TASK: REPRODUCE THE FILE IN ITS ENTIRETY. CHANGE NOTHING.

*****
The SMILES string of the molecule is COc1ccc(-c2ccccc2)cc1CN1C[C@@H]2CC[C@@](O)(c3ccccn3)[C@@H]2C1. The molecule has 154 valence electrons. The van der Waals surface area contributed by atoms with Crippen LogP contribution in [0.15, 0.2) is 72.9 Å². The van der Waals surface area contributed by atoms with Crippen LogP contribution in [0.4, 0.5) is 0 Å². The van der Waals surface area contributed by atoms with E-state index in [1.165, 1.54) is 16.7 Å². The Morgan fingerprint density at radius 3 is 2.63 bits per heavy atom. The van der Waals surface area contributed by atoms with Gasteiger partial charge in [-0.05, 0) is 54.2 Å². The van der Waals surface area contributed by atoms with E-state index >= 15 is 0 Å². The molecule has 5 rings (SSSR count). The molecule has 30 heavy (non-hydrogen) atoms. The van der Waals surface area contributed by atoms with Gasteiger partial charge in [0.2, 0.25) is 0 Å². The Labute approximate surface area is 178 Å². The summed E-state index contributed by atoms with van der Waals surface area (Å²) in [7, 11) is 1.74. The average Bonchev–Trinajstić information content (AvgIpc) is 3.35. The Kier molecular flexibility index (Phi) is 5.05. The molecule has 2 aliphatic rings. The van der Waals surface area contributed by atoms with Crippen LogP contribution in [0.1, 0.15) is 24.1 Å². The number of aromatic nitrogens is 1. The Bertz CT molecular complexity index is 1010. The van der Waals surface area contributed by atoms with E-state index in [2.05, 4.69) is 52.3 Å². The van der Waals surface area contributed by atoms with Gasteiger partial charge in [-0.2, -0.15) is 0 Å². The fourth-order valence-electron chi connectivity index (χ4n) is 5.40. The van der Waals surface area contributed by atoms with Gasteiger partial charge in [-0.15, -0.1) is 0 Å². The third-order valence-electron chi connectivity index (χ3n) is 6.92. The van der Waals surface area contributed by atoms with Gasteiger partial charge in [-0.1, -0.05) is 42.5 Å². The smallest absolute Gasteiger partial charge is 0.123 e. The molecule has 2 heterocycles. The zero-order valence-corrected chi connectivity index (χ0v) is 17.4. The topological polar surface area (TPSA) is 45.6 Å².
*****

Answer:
The SMILES string of the molecule is COc1ccc(-c2ccccc2)cc1CN1C[C@@H]2CC[C@@](O)(c3ccccn3)[C@@H]2C1. The molecule has 154 valence electrons. The van der Waals surface area contributed by atoms with Crippen LogP contribution in [0.15, 0.2) is 72.9 Å². The van der Waals surface area contributed by atoms with Crippen LogP contribution in [0.4, 0.5) is 0 Å². The van der Waals surface area contributed by atoms with E-state index in [1.165, 1.54) is 16.7 Å². The Morgan fingerprint density at radius 3 is 2.63 bits per heavy atom. The van der Waals surface area contributed by atoms with Gasteiger partial charge in [-0.05, 0) is 54.2 Å². The van der Waals surface area contributed by atoms with E-state index >= 15 is 0 Å². The molecule has 5 rings (SSSR count). The molecule has 30 heavy (non-hydrogen) atoms. The van der Waals surface area contributed by atoms with Gasteiger partial charge in [0.2, 0.25) is 0 Å². The Labute approximate surface area is 178 Å². The summed E-state index contributed by atoms with van der Waals surface area (Å²) in [7, 11) is 1.74. The average Bonchev–Trinajstić information content (AvgIpc) is 3.35. The Kier molecular flexibility index (Phi) is 5.05. The molecule has 2 aliphatic rings. The van der Waals surface area contributed by atoms with Crippen LogP contribution in [0.1, 0.15) is 24.1 Å². The number of aromatic nitrogens is 1. The Bertz CT molecular complexity index is 1010. The van der Waals surface area contributed by atoms with E-state index in [2.05, 4.69) is 52.3 Å². The van der Waals surface area contributed by atoms with Gasteiger partial charge in [-0.2, -0.15) is 0 Å². The fourth-order valence-electron chi connectivity index (χ4n) is 5.40. The van der Waals surface area contributed by atoms with Gasteiger partial charge in [-0.15, -0.1) is 0 Å². The third-order valence-electron chi connectivity index (χ3n) is 6.92. The van der Waals surface area contributed by atoms with Gasteiger partial charge in [-0.1, -0.05) is 42.5 Å². The smallest absolute Gasteiger partial charge is 0.123 e. The molecule has 2 heterocycles. The zero-order valence-corrected chi connectivity index (χ0v) is 17.4. The topological polar surface area (TPSA) is 45.6 Å².